Arun Gandhi shared lessons from his grandfather Mahatma Gnadhi and fond memories of him with the audience. Additional support for Mr. Gandhi's programming has been generously provided by the Hugh McKean Fund at the Community Foundation.
Arun Gandhi shared lessons from his grandfather Mahatma Gnadhi and fond memories of him with the audience.
Additional support for Mr. Gandhi's programming has been generously provided by the Hugh McKean Fund at the Community Foundation.
Gandhi. Few names in world history evoke such powerful images of integrity, courage, social harmony, and- perhaps most of all- hope. Arun Gandhi carries within himself the same guiding principles as his grandfatehr, the legendary peace-maker and spirtual leader, Mohandas K. Gandhi, also known as Mahatma Gandhi.
Growing up in apartheid South Africa as a person of Indian heritage meant racial confrontations with both blacks and whites. As a young boy, Gandhi was beaten up by black youths for not being black and by white youths because he was not white. Filled with rage and plotting to avenge his beatings, he subscribed to Charles Atlas bodybuilding magazines so he would have the strength to fight back. When his parents discovered the reason for their 12-year-old son's sudden fascination with exercise, they decided that a visit to his grandfather in India was in order.
What followed was an 18-month stay with one of the world's great leaders that would give him the keys to the powerful philosophy of nonviolence, and help shape the foundation for his life's work. It was a dangerous and exciting time, as Mahatma Gandhi was leading the people of India in their revolutionary, nonviolent struggle for independence from British rule.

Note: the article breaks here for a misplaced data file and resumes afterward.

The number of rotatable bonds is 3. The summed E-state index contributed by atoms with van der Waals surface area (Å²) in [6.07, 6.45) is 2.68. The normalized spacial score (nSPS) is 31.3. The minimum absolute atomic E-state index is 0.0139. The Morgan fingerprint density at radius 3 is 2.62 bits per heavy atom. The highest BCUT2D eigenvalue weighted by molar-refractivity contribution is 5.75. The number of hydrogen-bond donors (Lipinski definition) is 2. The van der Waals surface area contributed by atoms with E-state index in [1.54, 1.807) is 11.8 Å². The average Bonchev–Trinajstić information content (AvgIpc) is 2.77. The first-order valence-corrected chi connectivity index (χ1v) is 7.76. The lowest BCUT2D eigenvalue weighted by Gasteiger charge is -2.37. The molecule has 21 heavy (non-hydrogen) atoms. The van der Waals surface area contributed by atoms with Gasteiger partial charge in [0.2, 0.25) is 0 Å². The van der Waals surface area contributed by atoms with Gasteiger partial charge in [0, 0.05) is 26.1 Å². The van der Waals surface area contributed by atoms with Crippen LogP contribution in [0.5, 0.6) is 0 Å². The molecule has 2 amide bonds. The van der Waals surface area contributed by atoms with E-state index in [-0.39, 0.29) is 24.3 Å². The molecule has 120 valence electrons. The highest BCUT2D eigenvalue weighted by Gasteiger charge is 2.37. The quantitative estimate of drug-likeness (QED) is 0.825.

After leading successful projects for economic and social reform in India, Gandhi came to the United States in 1987 to complete research for a comparative study on racism in America. In 1991, Gandhi and his late wife, Sunanda, founded the M.K. Gandhi Institute for Nonviolence, which is now headquartered at the University of Rochester, New York. The Institute's mission is to foster understanding of nonviolence and how to put that philosophy to practical use through workshops, lectures, and community outreach programs.
A speaker of international acclaim, Gandhi has spoken before hundreds of colleges and universities, and corporate and civic organizations. His unique talents and cross-cultural experiences have brought him before governmental, social, and educational audiences in countries all over the world, including Brazil, Croatia, France, Ireland, Italy, Holland, Lithuania, Sweden, the United Kingdom and Nicaragua. Arun Gandhi is a cultural treasure, offering firsthand insights into one of history's most influential leaders.